Clerk of the Privy Council (United Kingdom)

The Clerk to the Privy Council is a civil servant in the Her Majesty's Government in the United Kingdom, being Head of the Privy Council Office.[1]

This historic office is less powerful nowadays than it once was and than its Canadian equivalent, whose holder serves ex officio as Head of the Canadian Civil Service, whereas these roles in the UK have been divided between the Cabinet Secretary and the Head of HM Civil Service.[2]

Until 1859 there were multiple - usually four - clerks to the Privy Council. Three of the four positions then extant were progressively abolished in the 19th century until only one remained in 1859.

Contents

Clerks in Ordinary 1540–presentEdit

Date One Two Three Four Five Six
10 August 1540 William Paget[3]
23 April 1543 John Mason[4] William Honnyng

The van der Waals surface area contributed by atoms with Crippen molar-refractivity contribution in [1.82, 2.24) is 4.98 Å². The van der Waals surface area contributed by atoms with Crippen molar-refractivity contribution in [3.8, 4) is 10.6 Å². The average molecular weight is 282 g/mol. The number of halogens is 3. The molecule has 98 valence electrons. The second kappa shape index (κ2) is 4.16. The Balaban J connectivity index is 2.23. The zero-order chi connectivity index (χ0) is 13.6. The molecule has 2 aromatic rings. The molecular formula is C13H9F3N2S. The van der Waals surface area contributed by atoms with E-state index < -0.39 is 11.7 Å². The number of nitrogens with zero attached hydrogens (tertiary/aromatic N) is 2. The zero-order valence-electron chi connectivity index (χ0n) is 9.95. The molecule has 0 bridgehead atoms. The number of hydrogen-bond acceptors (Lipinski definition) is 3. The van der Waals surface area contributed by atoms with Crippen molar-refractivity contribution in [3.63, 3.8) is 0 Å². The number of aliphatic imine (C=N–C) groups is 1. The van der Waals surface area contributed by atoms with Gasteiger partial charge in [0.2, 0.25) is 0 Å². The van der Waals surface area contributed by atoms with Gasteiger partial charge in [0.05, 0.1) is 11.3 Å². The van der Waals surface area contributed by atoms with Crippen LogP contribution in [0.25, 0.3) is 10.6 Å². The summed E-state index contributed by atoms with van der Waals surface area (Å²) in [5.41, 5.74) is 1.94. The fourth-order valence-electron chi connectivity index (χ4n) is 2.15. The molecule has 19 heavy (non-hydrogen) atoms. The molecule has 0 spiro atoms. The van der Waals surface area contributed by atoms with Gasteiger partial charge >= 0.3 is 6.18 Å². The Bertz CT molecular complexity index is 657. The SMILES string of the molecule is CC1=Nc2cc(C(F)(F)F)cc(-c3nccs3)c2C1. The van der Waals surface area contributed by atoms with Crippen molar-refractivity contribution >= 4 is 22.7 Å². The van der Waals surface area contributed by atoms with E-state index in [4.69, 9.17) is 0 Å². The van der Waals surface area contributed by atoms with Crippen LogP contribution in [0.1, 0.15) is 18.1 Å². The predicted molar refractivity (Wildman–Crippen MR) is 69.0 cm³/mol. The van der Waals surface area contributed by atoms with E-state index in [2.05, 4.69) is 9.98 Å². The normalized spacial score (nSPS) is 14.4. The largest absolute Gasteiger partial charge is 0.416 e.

17 November 1545 vacant
18 December 1545 Sir Thomas Chaloner
March 1547 Thomas Smith
10 May 1548 Armagil Wade[5]
20 May 1550 William Thomas[6]
24 September 1551 Bernard Hampton[7]
12 May 1552 vacant
By 31 March 1553 vacant
19 July 1553 vacant
30 July 1553 Sir Francis Allen[7] William Smith
After 23 December 1566 vacant
1570 vacant
29 April 1571 Edmund Tremayne[8]
1572 vacant
6 July 1572 Robert Beale[8]
18 July 1576 Sir Thomas Wilkes[8] Henry Cheke
After 5 September 1581 vacant
September 1582 vacant
7 October 1584 Sir William Wade[9]
19 March 1587 Sir Anthony Ashley[10]
2 March 1598 vacant
21 April 1598 Sir Thomas Smith[8]
27 May 1601 vacant
18 June 1601 Sir Thomas Edmondes
25 May 1608 Sir Ralph Winwood[10] Sir John Corbet[7]